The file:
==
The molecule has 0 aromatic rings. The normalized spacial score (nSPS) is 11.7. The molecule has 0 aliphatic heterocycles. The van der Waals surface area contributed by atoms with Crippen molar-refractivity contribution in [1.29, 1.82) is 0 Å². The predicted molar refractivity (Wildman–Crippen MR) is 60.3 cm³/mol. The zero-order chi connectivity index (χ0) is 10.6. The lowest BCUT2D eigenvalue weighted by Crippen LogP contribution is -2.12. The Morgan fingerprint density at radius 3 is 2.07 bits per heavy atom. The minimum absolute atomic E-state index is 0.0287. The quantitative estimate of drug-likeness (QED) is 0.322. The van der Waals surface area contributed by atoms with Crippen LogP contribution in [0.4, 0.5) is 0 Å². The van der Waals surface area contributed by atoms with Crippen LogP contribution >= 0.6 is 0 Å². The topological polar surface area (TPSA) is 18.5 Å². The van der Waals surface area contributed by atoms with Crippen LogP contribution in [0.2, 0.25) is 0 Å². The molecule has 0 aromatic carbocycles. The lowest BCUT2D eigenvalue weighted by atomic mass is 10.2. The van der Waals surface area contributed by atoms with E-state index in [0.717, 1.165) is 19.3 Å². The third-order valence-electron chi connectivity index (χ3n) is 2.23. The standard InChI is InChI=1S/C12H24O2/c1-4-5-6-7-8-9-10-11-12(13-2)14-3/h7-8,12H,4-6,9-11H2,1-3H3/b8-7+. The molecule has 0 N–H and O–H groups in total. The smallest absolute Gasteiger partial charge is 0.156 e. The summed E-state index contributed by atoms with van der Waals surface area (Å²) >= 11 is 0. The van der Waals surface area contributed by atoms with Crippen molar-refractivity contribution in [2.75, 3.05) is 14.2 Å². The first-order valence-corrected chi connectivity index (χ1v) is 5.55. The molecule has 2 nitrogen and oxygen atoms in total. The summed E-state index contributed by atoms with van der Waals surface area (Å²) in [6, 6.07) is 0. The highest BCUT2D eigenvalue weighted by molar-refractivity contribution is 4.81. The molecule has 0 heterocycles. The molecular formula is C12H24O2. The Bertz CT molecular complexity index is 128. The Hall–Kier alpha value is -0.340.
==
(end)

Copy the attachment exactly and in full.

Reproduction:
The molecule has 0 aromatic rings. The normalized spacial score (nSPS) is 11.7. The molecule has 0 aliphatic heterocycles. The van der Waals surface area contributed by atoms with Crippen molar-refractivity contribution in [1.29, 1.82) is 0 Å². The predicted molar refractivity (Wildman–Crippen MR) is 60.3 cm³/mol. The zero-order chi connectivity index (χ0) is 10.6. The lowest BCUT2D eigenvalue weighted by Crippen LogP contribution is -2.12. The Morgan fingerprint density at radius 3 is 2.07 bits per heavy atom. The minimum absolute atomic E-state index is 0.0287. The quantitative estimate of drug-likeness (QED) is 0.322. The van der Waals surface area contributed by atoms with Crippen LogP contribution in [0.4, 0.5) is 0 Å². The van der Waals surface area contributed by atoms with Crippen LogP contribution >= 0.6 is 0 Å². The topological polar surface area (TPSA) is 18.5 Å². The van der Waals surface area contributed by atoms with Crippen LogP contribution in [0.2, 0.25) is 0 Å². The molecule has 0 aromatic carbocycles. The lowest BCUT2D eigenvalue weighted by atomic mass is 10.2. The van der Waals surface area contributed by atoms with E-state index in [0.717, 1.165) is 19.3 Å². The third-order valence-electron chi connectivity index (χ3n) is 2.23. The standard InChI is InChI=1S/C12H24O2/c1-4-5-6-7-8-9-10-11-12(13-2)14-3/h7-8,12H,4-6,9-11H2,1-3H3/b8-7+. The molecule has 0 N–H and O–H groups in total. The smallest absolute Gasteiger partial charge is 0.156 e. The summed E-state index contributed by atoms with van der Waals surface area (Å²) >= 11 is 0. The van der Waals surface area contributed by atoms with Crippen molar-refractivity contribution in [2.75, 3.05) is 14.2 Å². The first-order valence-corrected chi connectivity index (χ1v) is 5.55. The molecule has 2 nitrogen and oxygen atoms in total. The summed E-state index contributed by atoms with van der Waals surface area (Å²) in [6, 6.07) is 0. The highest BCUT2D eigenvalue weighted by molar-refractivity contribution is 4.81. The molecule has 0 heterocycles. The molecular formula is C12H24O2. The Bertz CT molecular complexity index is 128. The Hall–Kier alpha value is -0.340.